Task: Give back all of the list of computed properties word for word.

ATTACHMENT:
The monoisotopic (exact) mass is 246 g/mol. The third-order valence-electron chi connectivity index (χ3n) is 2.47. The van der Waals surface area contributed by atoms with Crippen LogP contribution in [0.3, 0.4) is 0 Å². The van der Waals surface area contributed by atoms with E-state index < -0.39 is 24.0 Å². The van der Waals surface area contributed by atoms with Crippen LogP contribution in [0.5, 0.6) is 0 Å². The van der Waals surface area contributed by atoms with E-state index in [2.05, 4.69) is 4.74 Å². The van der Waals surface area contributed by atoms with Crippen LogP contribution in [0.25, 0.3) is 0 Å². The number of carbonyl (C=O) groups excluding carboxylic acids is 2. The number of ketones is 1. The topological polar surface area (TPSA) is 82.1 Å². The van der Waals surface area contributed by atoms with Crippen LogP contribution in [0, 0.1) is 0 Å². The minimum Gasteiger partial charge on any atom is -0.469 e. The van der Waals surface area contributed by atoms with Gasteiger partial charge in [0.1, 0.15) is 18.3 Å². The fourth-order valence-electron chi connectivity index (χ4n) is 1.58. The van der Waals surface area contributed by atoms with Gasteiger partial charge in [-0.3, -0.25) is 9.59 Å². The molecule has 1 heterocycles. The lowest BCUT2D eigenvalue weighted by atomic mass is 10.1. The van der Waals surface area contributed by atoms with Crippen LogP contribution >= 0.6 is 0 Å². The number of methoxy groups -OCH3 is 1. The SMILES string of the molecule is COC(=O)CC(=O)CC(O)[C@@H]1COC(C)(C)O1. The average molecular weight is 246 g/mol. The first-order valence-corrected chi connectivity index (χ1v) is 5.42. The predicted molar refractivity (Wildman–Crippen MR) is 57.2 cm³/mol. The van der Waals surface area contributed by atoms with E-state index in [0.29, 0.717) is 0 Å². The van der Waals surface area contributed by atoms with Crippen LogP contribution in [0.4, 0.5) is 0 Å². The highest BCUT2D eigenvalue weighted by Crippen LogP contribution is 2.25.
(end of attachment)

The monoisotopic (exact) mass is 246 g/mol. The third-order valence-electron chi connectivity index (χ3n) is 2.47. The van der Waals surface area contributed by atoms with Crippen LogP contribution in [0.3, 0.4) is 0 Å². The van der Waals surface area contributed by atoms with E-state index < -0.39 is 24.0 Å². The van der Waals surface area contributed by atoms with Crippen LogP contribution in [0.5, 0.6) is 0 Å². The van der Waals surface area contributed by atoms with E-state index in [2.05, 4.69) is 4.74 Å². The van der Waals surface area contributed by atoms with Crippen LogP contribution in [0.25, 0.3) is 0 Å². The number of carbonyl (C=O) groups excluding carboxylic acids is 2. The number of ketones is 1. The topological polar surface area (TPSA) is 82.1 Å². The van der Waals surface area contributed by atoms with Crippen LogP contribution in [0, 0.1) is 0 Å². The minimum Gasteiger partial charge on any atom is -0.469 e. The van der Waals surface area contributed by atoms with Gasteiger partial charge in [0.1, 0.15) is 18.3 Å². The fourth-order valence-electron chi connectivity index (χ4n) is 1.58. The van der Waals surface area contributed by atoms with Gasteiger partial charge in [-0.3, -0.25) is 9.59 Å². The molecule has 1 heterocycles. The lowest BCUT2D eigenvalue weighted by atomic mass is 10.1. The van der Waals surface area contributed by atoms with Crippen LogP contribution >= 0.6 is 0 Å². The number of methoxy groups -OCH3 is 1. The SMILES string of the molecule is COC(=O)CC(=O)CC(O)[C@@H]1COC(C)(C)O1. The average molecular weight is 246 g/mol. The first-order valence-corrected chi connectivity index (χ1v) is 5.42. The predicted molar refractivity (Wildman–Crippen MR) is 57.2 cm³/mol. The van der Waals surface area contributed by atoms with E-state index in [0.29, 0.717) is 0 Å². The van der Waals surface area contributed by atoms with Crippen LogP contribution in [0.4, 0.5) is 0 Å². The highest BCUT2D eigenvalue weighted by Crippen LogP contribution is 2.25.